Jeffrey Selbin quoted by NBC Bay Area, Oct. 26, 2016
“These fees harm kids and families and they undermine the rehabilitative purpose of the juvenile justice system,” said Jeff Selbin, a law professor at UC Berkeley who studied the effects. The poverty law clinic at the university published an exhaustive analysis of the fees earlier this year.
Jeffrey Selbin, Stephanie Campos-Bui PAC report cited by The Wall Street Journal, Oct. 15, 2016
“The more BIDs there are in a city, the more anti-homeless laws it has on the books,” the researchers found, according to a forthcoming report on the survey.
Jeffrey Selbin quoted by Daily Journal (registration required), Sept. 13, 2016
“It’s a very positive development that cities are beginning to recognize that it is costly and inconvenient to enforce laws against homeless people when at the same time they fail to provide adequate shelter to meet their basic needs,” said Jeffrey Selbin.
Jeffrey Selbin quoted by Los Angeles Times, Sept. 11, 2016
Since then, the U.S. Department of Justice has called on federal courts to adopt the reasoning in the Jones case, but cities often sidestep the issue by enacting bans that cover only specific times of day or locations, said Jeffrey Selbin, director of the Berkeley clinic.
Jeffrey Selbin and Stephanie Campos-Bui in The Daily Californian, August 24, 2015
Faculty director Jeffrey Selbin wanted to address larger, systemic issues that trickle down to many of the clinic’s clients by providing students with opportunities to research and advocate for marginalized communities.
“A lot of people or families with youth involved in the juvenile justice system are more often than not people of color or living in poverty,” Campos-Bui said. “So handing bills over to kids and their parents (make them) stuck with a huge amount of debt.”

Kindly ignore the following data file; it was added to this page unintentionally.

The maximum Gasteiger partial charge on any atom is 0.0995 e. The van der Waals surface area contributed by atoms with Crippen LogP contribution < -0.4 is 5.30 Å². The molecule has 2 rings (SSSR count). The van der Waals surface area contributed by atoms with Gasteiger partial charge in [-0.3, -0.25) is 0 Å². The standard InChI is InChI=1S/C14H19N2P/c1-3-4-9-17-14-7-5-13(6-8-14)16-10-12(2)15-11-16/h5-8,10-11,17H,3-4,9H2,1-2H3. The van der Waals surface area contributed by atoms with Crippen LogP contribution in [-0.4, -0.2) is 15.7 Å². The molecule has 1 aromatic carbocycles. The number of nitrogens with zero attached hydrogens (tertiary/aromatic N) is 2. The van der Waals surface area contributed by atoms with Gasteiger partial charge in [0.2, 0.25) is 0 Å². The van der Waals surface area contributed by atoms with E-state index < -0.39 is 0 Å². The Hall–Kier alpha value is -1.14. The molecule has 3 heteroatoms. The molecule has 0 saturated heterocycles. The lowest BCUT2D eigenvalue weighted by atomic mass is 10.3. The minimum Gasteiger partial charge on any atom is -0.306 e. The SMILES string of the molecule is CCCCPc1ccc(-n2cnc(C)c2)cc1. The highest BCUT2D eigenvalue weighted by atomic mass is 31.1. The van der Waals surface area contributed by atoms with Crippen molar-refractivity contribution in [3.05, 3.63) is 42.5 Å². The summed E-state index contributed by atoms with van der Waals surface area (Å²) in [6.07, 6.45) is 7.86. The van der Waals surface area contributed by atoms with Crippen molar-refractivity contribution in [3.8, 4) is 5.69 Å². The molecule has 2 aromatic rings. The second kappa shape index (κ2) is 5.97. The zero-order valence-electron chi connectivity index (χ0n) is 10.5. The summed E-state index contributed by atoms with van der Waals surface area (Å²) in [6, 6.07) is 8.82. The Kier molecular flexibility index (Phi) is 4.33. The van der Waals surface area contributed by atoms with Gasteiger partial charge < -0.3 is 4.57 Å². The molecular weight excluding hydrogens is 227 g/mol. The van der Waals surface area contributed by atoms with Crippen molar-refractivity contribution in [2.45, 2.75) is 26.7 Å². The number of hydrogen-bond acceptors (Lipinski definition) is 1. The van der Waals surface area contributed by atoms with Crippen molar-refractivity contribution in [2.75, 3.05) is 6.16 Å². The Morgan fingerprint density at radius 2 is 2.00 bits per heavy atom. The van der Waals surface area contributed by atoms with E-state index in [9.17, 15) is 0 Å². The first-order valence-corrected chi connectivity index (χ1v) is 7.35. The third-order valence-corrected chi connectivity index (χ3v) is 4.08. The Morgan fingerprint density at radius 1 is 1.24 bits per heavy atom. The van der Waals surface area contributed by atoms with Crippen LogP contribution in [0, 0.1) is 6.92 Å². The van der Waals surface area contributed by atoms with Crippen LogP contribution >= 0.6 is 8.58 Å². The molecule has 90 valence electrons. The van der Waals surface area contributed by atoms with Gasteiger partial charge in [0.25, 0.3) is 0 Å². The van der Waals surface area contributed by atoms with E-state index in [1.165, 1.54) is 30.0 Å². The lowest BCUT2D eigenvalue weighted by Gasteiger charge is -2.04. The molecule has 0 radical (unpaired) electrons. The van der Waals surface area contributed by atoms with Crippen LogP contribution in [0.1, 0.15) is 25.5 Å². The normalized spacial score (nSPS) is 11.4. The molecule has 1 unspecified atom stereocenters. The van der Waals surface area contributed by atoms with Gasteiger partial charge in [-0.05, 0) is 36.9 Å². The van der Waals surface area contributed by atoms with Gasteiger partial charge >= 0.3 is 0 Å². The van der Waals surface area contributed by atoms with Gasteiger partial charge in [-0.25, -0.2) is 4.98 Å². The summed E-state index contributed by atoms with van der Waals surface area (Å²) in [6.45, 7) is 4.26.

Osha Neumann and Jeffrey Selbin quoted in The Berkeley Daily Planet, March 12, 2015
Osha Neumann: “Taken together with existing laws, these ordinances would essentially make it illegal for people who are homeless to have a presence on our streets and sidewalks.”
Jeffrey Selbin: “The evidence from around the state and country is quite clear: criminalizing people who are homeless doesn’t solve any of the underlying causes or conditions of homelessness; in fact, it only makes them worse. It would be inhumane, ineffective and expensive for Berkeley to double down on punitive laws that will only hurt our most vulnerable residents.”
Jeffrey Selbin quoted in San Jose Mercury News, February 20, 2015
“Only a concerted statewide effort will end this expensive and inhumane whack-a-mole approach to homelessness,” said Jeffrey Selbin, director of the UC Berkeley School of Law Policy Advocacy Clinic.
Jeffrey Selbin quoted in Aljazeera America, February 18, 2015
“The state must decriminalize people’s life-sustaining activities conducted in public and redirect resources to proven approaches that address the root causes of homelessness and poverty.”
Jeffrey Selbin and Paul Boden write for Los Angeles Times, February 15, 2015
After homelessness began skyrocketing in the 1980s, cities responded with laws that criminalize basic life activities conducted in public like standing, sitting, resting or sleeping, and even sharing food with homeless people. As the crisis worsened in California — 22% of America’s homeless population now lives in the state — cities have piled on more and more vagrancy laws.
Jeffrey Selbin, Eliza Hersh and Keramet Reiter write for Los Angeles Times, December 28, 2014
Significantly, the clean-slate process itself — not just the outcome — appears to create a kind of status enhancement ritual, or rite of passage, helping people move from their old life into a new one. Proposition 47 takes an important step toward addressing the consequences of mass incarceration in California.